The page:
WASHINGTON — Dr. Roger Daniels rode in his first inaugural parade in 1981, when the Sacramento County Sheriff's Mounted Posse came to the nation's capital to celebrate President Reagan's swearing-in.
"I was of course eight years younger and a little more agile," Daniels, 73, a retired physician, recalled late Friday as he rested in the shadow of the Lincoln Memorial after a long, windy, chilly ride in another inauguration.
Daniels' unit served as Reagan's Honor Guard during his eight years as governor of California. As a result, the posse was invited to ride its golden palominos at Reagan's two inaugurations, and it was asked to come back once again this year, representing California in the inaugural parade here while Reagan was flying back home.
Talks of Parting of Ways
Were they sorry to see Reagan, their longtime friend and patron, leave office?
Not really, Daniels said. "He (Reagan) is a horseman. He's older than I am, and I don't want to go back to work. I want to ride my horse and have some fun. He (Reagan) has served his time, and (President) Bush will do a good job."
The posse is made up of business and professional men and women who serve as reserve deputy sheriffs in Sacramento. Every member of the posse must buy his or her own horse, saddle and equipment.
The Californians were particularly happy to have a chance to ride at Bush's inauguration because they came to Washington in vain four years ago. The 1985 parade was canceled because of frigid weather.
"You truck 20 horses and 40 people across the country, that's a little disappointing," Francis W. Cox, the 74-year-old elder statesman of the posse, said of the cancellation four years ago.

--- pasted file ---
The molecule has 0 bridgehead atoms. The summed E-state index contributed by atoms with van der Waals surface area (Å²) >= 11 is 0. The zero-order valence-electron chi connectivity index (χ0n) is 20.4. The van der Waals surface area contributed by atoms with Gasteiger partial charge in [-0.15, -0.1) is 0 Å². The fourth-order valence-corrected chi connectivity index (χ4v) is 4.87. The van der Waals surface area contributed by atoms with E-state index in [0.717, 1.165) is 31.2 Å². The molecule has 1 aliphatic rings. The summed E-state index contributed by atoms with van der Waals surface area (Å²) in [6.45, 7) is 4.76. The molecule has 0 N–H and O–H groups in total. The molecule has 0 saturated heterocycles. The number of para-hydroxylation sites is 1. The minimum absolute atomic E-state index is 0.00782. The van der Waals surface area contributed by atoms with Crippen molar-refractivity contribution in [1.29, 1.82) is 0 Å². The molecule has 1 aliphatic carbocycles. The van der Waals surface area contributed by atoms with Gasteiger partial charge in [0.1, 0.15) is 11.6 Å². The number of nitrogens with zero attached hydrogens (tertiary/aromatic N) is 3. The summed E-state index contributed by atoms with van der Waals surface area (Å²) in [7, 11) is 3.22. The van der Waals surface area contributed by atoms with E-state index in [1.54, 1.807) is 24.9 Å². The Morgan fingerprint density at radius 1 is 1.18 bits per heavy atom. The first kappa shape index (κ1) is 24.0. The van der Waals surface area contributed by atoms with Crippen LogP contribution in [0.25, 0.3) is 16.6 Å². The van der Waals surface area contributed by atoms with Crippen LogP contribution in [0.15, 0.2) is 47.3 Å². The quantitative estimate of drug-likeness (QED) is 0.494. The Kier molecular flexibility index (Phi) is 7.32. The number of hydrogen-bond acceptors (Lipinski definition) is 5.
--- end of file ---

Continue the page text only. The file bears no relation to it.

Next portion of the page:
This year the posse loaded its horses into two vans on Jan. 13 to begin the long drive from Sacramento to Washington. "We spent a full day off in Oklahoma City, and we unloaded in Memphis," said Gene Cox, a retired equine nutritionist at the UC Davis School of Veterinary Medicine. The vans and the horses finally arrived in Washington Wednesday.
By Friday afternoon, when the posse rode down Pennsylvania Avenue, the weather was blustery and cold. "This is a little different from riding in California and I even live in the foothills above Sacramento," said Jennifer Linn-Kidwell, the only woman riding in the group.
But the members of the posse had no serious complaints. "We had a lot of fun," said Dale Shimon, a retired American Airlines pilot. "We did a parade drill for the kids."
"We've paraded in a lot of places but I've never seen as much appreciation as we get at an inaugural parade," Daniels observed.
One Other Change Noted
For the Californians, there was one other change at the inauguration this year.
Four years ago, when the parade was canceled, many members of the posse went to the inaugural ball. This year, most of the Californians were passing up the ball and other social activities connected with Bush's inauguration.
"I went to the inaugural ball last time and it was just a lot of who-can-outdress-who, who-can-out-snob-who," Linn-Kidwell said. "The ticket cost $125. I can get that kind of treatment in California without paying for it."